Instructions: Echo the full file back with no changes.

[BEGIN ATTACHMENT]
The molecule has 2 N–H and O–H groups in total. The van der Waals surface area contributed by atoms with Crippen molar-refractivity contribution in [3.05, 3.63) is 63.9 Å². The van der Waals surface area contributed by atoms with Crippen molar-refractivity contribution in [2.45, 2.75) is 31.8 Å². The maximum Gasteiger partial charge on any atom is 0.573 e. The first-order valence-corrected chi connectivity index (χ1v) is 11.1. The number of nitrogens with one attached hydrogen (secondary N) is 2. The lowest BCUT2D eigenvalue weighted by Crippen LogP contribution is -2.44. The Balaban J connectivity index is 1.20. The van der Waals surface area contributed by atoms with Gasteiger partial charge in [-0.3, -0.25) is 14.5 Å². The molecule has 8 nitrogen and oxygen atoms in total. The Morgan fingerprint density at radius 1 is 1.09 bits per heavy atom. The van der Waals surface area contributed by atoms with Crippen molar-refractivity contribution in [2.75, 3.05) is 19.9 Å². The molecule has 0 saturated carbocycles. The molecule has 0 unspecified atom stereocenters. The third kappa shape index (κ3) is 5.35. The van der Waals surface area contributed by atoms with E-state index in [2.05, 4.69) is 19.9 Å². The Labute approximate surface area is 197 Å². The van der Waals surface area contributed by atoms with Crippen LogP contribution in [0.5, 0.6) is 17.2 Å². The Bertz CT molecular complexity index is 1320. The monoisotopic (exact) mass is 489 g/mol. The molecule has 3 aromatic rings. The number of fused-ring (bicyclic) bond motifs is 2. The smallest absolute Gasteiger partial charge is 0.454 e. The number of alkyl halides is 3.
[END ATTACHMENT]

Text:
The molecule has 2 N–H and O–H groups in total. The van der Waals surface area contributed by atoms with Crippen molar-refractivity contribution in [3.05, 3.63) is 63.9 Å². The van der Waals surface area contributed by atoms with Crippen molar-refractivity contribution in [2.45, 2.75) is 31.8 Å². The maximum Gasteiger partial charge on any atom is 0.573 e. The first-order valence-corrected chi connectivity index (χ1v) is 11.1. The number of nitrogens with one attached hydrogen (secondary N) is 2. The lowest BCUT2D eigenvalue weighted by Crippen LogP contribution is -2.44. The Balaban J connectivity index is 1.20. The van der Waals surface area contributed by atoms with Gasteiger partial charge in [-0.3, -0.25) is 14.5 Å². The molecule has 8 nitrogen and oxygen atoms in total. The Morgan fingerprint density at radius 1 is 1.09 bits per heavy atom. The van der Waals surface area contributed by atoms with Crippen molar-refractivity contribution in [2.75, 3.05) is 19.9 Å². The molecule has 0 saturated carbocycles. The molecule has 0 unspecified atom stereocenters. The third kappa shape index (κ3) is 5.35. The van der Waals surface area contributed by atoms with E-state index in [2.05, 4.69) is 19.9 Å². The Labute approximate surface area is 197 Å². The van der Waals surface area contributed by atoms with Crippen LogP contribution in [0.5, 0.6) is 17.2 Å². The Bertz CT molecular complexity index is 1320. The monoisotopic (exact) mass is 489 g/mol. The molecule has 3 aromatic rings. The number of fused-ring (bicyclic) bond motifs is 2. The smallest absolute Gasteiger partial charge is 0.454 e. The number of alkyl halides is 3.